John Pierce, Rochdale council's chief executive, said police had reviewed the case again recently and found nothing requiring further action.

He added: "The police have also stated quite clearly that they do not believe there is any substance in allegations of a 'cover-up' relating to incidents at the school and that all the issues involved were discussed and investigated at the time by a number of agencies and the necessary action taken then."

The authority was already taking action before Mr Shepherd's report, Mr Pierce said.

"Both social services and the police had become involved in dealing with issues related to inappropriate sexual activities involving Knowl View pupils and adults unconnected with the school," he said. "Arrangements appropriate to each boy's circumstances were made in relation to counselling and health advice."

Mr Pierce said that staff had received sex-education training and advice on how to warn pupils of the dangers of sexually transmitted diseases.

But one care worker at the school said: "I would never work for this authority again. It is appalling that those people who were in charge still have jurisdiction over so many children's lives."

Martin Digan, 36, another former care worker, said: "I believe there has been a cover-up. Only a public inquiry can place responsibility where it should be placed."

Parents are also dissatisfied. One 41-year-old mother believes the deterioration in her son's behaviour was a direct result of the sexual activity he became involved in at the lavatories in Rochdale's Smith Street - and of a vicious school environment in which, she says, on one occasion he was hit with a cricket bat.

Another mother, whose son is now in jail for causing grievous bodily harm, was informed of what happened at the school only six weeks ago by one of the other parents.

"I should have been told," she said. "They're pretty disgusting, aren't they? All of the reviews I've sat at and none of this ever came out."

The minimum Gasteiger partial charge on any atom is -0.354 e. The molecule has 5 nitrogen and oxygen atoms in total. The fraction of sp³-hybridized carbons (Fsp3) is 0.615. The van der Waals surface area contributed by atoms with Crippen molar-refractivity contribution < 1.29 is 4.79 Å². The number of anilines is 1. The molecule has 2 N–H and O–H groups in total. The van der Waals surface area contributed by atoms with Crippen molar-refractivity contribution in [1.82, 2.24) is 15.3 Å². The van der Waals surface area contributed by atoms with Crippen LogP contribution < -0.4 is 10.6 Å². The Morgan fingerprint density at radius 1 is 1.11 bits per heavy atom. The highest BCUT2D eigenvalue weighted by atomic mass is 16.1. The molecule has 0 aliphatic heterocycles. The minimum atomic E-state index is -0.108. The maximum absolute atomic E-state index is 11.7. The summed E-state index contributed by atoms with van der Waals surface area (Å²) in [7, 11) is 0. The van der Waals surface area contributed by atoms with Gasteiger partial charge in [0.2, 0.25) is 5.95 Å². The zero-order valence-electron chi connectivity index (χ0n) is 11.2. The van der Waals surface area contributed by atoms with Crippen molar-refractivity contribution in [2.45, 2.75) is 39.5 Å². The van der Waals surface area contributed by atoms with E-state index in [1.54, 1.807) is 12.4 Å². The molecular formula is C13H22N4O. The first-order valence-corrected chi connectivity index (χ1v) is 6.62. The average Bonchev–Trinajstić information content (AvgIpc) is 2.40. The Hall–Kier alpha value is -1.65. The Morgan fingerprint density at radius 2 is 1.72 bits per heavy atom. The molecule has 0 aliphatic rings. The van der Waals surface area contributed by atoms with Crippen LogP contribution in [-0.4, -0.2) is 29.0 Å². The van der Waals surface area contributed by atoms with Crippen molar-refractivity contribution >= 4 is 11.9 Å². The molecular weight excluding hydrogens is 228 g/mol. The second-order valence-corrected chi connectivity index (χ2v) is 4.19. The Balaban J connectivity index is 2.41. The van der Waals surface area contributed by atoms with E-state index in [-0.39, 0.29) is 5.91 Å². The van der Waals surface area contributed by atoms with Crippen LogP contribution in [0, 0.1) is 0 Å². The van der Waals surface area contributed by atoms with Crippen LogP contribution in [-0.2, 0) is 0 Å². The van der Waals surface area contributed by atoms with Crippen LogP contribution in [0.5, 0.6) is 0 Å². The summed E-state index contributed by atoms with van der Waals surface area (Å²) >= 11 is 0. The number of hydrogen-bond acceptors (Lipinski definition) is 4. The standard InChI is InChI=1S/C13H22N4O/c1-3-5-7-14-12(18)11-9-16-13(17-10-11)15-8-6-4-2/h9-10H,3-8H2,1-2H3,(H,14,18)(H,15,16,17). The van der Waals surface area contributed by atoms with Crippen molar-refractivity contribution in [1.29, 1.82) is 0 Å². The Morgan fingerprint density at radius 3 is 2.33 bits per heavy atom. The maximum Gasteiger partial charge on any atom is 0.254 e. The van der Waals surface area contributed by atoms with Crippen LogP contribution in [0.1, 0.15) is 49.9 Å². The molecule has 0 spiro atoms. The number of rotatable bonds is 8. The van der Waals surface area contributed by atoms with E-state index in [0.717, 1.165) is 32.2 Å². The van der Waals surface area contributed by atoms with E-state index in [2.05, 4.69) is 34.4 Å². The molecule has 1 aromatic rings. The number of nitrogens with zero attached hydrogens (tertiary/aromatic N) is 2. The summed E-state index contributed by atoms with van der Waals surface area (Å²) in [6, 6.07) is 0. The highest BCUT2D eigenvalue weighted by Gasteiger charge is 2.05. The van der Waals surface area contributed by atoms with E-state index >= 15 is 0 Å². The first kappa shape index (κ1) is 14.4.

Neither were staff and parents alone in their surprise. Bill Hopkins, who became a lay member of the governing body in late 1990, looked shocked when told last week about the prostitution. "I don't know anything about that. I don't know if any of the other governors did. As far as I understood it, the problem was [the known sex offender]," he said.

"It seems to me that everybody at the time was contemplating their navel," one adviser said.

"All the reports were on how the system failed and there was only a one- line reference in all the documents to the fact that the children might need some help. Rochdale let those kids down."

Chris's story

CHRIS (not his real name) can only now bring himself to admit what happened to him at Knowl View School. The memory leaves him furious.

He claims that when he was 14 he was raped by a known sex offender who gained access to the school one night and plied him with alcohol and cannabis.

He says: "I was hysterical. I couldn't do anything. It was physical force. He threw me against the wall, threw me around the room.

"I was shocked and scared. He threatened to kill me if I told anybody." Afterwards, he says, he lay in his bed terrified, hearing other pupils screaming.

Nobody came to help. He says the duty member of staff was not in his room.

Though Chris was later questioned by the school, he says he was never interviewed by the police.

Eventually he decided that nothing was being done - and began lashing out. He threw another pupil through a window. Once he was locked up in his bedroom for a week.

"I got to the stage where I was going to run off and find help elsewhere," he said.

Then he decided that he had to learn to live with the experience. But that is difficult.

"If I saw [the intruder] now I'd kill him. I've been close to suicide and I'm extremely lucky I haven't gone to prison.

"There were six in my dorm and two are in prison. One is serving ten- and-a half years for rape. The other shot a boy in the eye and blinded him."

Chris was sent to Knowl View at the age of 12 because he had been disruptive at his previous school, but he believes he was too bright for the special school. He describes the lessons there as "a joke".

He has no job and feels Knowl View deprived him of a chance in life.

"Before I went there I had a life. I don't have one now. Sometimes I want to go to the Black Box [council offices] and just blow the whole lot of them," he says.

"I was in care. That place was supposed to be full of qualified people to look after me and I don't think they did. So they deserve to pay, don't they?"